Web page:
In the Chapter 7 bankruptcy case of Altman, Daniel L.; In re, the bankruptcy court told the debtor to convert their Chapter 7 bankruptcy case to a Chapter 13 bankruptcy within 30 days or face a dismissal of their case.
The details of the bankruptcy case:
A debtor who earns an above-median income filed Chapter 7 bankruptcy and when taking the Means Test deducted $3,273 in mortgage payments for property he intended to surrender during the bankruptcy. The bankruptcy trustee asked the court to dismiss the debtor’s Chapter 7 bankruptcy case because there was a presumption of abuse, citing the $3,273 mortgage payment deduction on the Means Test. The bankruptcy trustee argued that since the debtor would not be making those payments after bankruptcy because he clearly intended to surrender the property, he was simply trying to avoid paying creditors by placing the mortgage payment on his Means Test.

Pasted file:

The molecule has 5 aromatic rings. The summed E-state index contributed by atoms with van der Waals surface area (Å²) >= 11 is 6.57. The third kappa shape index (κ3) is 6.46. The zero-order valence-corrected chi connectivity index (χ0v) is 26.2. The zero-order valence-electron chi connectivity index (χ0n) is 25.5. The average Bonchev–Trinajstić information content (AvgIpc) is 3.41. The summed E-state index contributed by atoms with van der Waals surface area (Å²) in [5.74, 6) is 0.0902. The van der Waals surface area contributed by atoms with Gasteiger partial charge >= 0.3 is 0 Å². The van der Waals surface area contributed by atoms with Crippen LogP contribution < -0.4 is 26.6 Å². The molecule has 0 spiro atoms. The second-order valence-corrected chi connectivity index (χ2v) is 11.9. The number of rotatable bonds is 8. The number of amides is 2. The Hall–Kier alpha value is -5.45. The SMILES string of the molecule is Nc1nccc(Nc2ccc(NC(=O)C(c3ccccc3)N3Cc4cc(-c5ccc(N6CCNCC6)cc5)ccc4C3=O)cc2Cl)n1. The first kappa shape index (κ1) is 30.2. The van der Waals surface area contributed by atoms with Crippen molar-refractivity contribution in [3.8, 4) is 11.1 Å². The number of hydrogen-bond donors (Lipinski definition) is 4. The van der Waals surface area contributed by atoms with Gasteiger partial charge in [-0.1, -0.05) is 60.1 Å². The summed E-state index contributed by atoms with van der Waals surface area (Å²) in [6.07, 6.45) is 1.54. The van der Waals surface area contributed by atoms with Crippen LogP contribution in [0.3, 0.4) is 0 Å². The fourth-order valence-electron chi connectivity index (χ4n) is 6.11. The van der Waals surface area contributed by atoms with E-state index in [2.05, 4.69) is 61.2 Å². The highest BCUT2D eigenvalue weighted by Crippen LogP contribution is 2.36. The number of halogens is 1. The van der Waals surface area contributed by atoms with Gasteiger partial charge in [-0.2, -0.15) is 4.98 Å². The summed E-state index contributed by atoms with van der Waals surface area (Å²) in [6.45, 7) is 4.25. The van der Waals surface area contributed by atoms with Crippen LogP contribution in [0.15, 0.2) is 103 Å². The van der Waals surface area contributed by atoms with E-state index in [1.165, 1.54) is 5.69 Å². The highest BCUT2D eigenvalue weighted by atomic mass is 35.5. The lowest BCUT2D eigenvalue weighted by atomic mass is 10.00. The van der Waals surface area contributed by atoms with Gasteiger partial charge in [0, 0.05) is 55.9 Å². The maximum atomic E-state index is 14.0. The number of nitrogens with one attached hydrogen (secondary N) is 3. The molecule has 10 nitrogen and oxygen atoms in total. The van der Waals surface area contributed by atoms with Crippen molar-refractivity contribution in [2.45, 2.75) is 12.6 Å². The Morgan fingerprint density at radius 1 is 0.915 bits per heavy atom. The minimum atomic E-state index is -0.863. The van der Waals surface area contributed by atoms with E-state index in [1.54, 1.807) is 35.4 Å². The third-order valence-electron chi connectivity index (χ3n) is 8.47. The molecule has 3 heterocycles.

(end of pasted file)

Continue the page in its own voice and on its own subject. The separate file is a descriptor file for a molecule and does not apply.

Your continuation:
However, the bankruptcy court found that there was no presumption of abuse in that case because the bankruptcy law allows the debtor to include payments on their Means Test for property they intend to surrender. However, that fact does not prevent the bankruptcy court from considering the fact that the property will be surrendered in bankruptcy freeing up the cash which can be used to repay creditors.
“In calculating monthly income under the means test, the plain language of Section 707(b)(2)(A)(iii)(I) allows debtors to deduct payments due on secured debts notwithstanding the debtor’s intention to surrender the collateral. However, despite finding that a presumption of abuse does not arise in the instant case, the court may still find the case abusive pursuant to Section 707(b)(3).”
The bankruptcy court found that the debtor had the ability to repay at least some of their unsecured debt and ruled that it would be abusive to grant the debtor a Chapter 7 bankruptcy discharge.